The area of a disk enclosed by a circle of radius R is Pi*R^{2}.
The formula for the circumference of a circle of radius R is 2*Pi*R.
A simple calculus check reveals that
the latter is the derivative of the former with respect
to R.
Similarly, the volume of a ball enclosed by a sphere of radius R is (4/3)*Pi*R^{3}.
And the formula for the surface area of a sphere of radius R is 4*Pi*R^{2}.
And, you can check that the latter is the derivative
of the former with respect to R.
Coincidence, or is there a reason?
Presentation Suggestions:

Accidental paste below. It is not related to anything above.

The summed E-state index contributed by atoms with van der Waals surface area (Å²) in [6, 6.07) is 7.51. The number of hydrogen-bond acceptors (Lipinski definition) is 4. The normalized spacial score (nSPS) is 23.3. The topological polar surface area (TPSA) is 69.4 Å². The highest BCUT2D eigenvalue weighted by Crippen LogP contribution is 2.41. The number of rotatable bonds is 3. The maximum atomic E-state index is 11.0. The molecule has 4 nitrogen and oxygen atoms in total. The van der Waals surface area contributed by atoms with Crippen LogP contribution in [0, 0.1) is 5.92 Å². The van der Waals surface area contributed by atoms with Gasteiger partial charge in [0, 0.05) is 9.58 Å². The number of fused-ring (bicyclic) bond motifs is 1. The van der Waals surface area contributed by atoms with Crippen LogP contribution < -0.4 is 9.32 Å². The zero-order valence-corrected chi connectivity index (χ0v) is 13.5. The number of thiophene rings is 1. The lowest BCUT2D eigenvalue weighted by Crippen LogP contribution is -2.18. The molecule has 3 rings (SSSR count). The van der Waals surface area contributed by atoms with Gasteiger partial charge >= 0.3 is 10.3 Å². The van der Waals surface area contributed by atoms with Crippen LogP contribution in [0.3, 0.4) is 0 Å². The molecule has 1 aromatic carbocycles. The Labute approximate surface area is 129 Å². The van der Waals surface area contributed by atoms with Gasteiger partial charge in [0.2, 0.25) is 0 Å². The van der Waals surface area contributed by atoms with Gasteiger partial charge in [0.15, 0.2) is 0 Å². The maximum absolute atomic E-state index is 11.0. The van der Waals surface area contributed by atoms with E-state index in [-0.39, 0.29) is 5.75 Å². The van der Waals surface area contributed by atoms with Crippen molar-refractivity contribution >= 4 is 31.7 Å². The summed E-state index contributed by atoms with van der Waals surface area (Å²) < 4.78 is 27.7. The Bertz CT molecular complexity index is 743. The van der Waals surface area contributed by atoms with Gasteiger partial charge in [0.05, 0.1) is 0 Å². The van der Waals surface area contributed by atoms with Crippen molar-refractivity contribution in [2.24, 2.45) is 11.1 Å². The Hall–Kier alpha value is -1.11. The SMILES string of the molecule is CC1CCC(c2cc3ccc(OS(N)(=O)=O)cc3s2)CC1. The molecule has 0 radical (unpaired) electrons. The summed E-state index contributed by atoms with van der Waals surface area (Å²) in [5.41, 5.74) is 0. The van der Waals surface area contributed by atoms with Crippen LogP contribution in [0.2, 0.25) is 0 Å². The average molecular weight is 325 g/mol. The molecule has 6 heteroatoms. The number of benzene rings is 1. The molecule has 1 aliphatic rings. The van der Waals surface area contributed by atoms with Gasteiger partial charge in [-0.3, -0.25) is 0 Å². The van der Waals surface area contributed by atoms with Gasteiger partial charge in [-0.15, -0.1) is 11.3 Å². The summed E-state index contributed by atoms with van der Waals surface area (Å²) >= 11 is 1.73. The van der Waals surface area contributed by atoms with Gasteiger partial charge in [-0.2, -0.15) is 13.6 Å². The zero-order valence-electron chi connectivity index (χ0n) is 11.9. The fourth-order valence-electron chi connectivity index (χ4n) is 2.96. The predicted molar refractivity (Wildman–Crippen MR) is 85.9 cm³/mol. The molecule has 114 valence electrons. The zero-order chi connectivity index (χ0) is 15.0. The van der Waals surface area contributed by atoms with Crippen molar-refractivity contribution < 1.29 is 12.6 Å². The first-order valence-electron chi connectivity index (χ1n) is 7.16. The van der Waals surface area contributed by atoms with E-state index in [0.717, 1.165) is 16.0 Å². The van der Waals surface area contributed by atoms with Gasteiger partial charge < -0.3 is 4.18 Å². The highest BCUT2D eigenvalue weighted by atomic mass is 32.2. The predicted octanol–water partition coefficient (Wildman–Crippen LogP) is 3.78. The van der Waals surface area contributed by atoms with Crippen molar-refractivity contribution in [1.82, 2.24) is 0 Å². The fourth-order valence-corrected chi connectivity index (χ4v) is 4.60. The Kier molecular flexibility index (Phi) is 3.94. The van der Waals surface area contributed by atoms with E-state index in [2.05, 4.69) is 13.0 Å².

Let your students tell you those geometry formulas if they
remember them.
The Math Behind the Fact:
Well, no, it is not a coincidence. For the ball,
a small change in radius produces a
change in volume of the ball which is equal to the volume
of a spherical shell of radius R and thickness (delta R).
The spherical shell's volume is thus approximately
(surface area of the sphere)*(delta R).
But the derivative is approximately the
change in ball volume divided by (delta R), which is
thus just (surface area of the sphere).
So, if I tell you the 4dimensional "volume" of the
4dimensional ball is (1/2)*Pi^{2}*R^{4},
what is 3dimensional volume of its boundary?
See also Volume of a Ball in N Dimensions.
How to Cite this Page:
Su, Francis E., et al. "Surface Area of a Sphere."
Math Fun Facts.
<http://www.math.hmc.edu/funfacts>.